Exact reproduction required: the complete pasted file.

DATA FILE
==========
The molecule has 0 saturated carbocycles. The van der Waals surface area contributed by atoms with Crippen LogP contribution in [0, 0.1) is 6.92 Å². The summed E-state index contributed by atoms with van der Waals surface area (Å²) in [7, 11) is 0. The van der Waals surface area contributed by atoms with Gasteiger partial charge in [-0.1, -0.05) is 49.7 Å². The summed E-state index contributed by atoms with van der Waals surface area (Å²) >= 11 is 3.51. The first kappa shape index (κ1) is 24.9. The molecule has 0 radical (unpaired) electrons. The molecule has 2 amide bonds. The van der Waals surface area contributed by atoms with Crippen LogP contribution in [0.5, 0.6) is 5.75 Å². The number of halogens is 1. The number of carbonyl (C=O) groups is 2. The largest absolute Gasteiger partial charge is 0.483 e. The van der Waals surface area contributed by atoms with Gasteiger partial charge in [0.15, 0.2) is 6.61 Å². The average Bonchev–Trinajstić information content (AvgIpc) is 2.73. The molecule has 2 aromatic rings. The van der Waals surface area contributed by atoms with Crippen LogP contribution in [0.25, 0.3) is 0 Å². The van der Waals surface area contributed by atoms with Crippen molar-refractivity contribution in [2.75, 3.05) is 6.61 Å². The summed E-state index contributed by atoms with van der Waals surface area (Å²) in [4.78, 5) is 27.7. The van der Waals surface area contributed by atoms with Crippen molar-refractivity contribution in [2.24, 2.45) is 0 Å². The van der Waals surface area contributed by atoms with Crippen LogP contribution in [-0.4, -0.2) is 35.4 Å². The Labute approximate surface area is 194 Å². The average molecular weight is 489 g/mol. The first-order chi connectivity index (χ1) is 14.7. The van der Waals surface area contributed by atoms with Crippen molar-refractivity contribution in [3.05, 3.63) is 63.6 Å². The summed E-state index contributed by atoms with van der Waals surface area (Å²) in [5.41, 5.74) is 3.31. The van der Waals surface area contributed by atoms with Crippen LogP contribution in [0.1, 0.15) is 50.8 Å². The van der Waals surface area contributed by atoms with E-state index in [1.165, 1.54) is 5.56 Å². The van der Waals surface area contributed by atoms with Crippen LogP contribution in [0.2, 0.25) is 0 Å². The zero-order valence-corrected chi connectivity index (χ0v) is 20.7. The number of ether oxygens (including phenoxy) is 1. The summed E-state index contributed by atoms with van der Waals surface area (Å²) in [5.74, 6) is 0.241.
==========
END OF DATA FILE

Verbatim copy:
The molecule has 0 saturated carbocycles. The van der Waals surface area contributed by atoms with Crippen LogP contribution in [0, 0.1) is 6.92 Å². The summed E-state index contributed by atoms with van der Waals surface area (Å²) in [7, 11) is 0. The van der Waals surface area contributed by atoms with Gasteiger partial charge in [-0.1, -0.05) is 49.7 Å². The summed E-state index contributed by atoms with van der Waals surface area (Å²) >= 11 is 3.51. The first kappa shape index (κ1) is 24.9. The molecule has 0 radical (unpaired) electrons. The molecule has 2 amide bonds. The van der Waals surface area contributed by atoms with Crippen LogP contribution in [0.5, 0.6) is 5.75 Å². The number of halogens is 1. The number of carbonyl (C=O) groups is 2. The largest absolute Gasteiger partial charge is 0.483 e. The van der Waals surface area contributed by atoms with Gasteiger partial charge in [0.15, 0.2) is 6.61 Å². The average Bonchev–Trinajstić information content (AvgIpc) is 2.73. The molecule has 2 aromatic rings. The van der Waals surface area contributed by atoms with Crippen LogP contribution in [0.25, 0.3) is 0 Å². The van der Waals surface area contributed by atoms with Crippen molar-refractivity contribution in [2.75, 3.05) is 6.61 Å². The summed E-state index contributed by atoms with van der Waals surface area (Å²) in [4.78, 5) is 27.7. The van der Waals surface area contributed by atoms with Crippen molar-refractivity contribution in [2.24, 2.45) is 0 Å². The van der Waals surface area contributed by atoms with Crippen LogP contribution in [-0.4, -0.2) is 35.4 Å². The Labute approximate surface area is 194 Å². The average molecular weight is 489 g/mol. The first-order chi connectivity index (χ1) is 14.7. The van der Waals surface area contributed by atoms with Crippen molar-refractivity contribution in [3.05, 3.63) is 63.6 Å². The summed E-state index contributed by atoms with van der Waals surface area (Å²) in [5.41, 5.74) is 3.31. The van der Waals surface area contributed by atoms with Crippen LogP contribution in [0.1, 0.15) is 50.8 Å². The van der Waals surface area contributed by atoms with E-state index in [1.165, 1.54) is 5.56 Å². The van der Waals surface area contributed by atoms with Crippen LogP contribution in [0.2, 0.25) is 0 Å². The zero-order valence-corrected chi connectivity index (χ0v) is 20.7. The number of ether oxygens (including phenoxy) is 1. The summed E-state index contributed by atoms with van der Waals surface area (Å²) in [5.74, 6) is 0.241.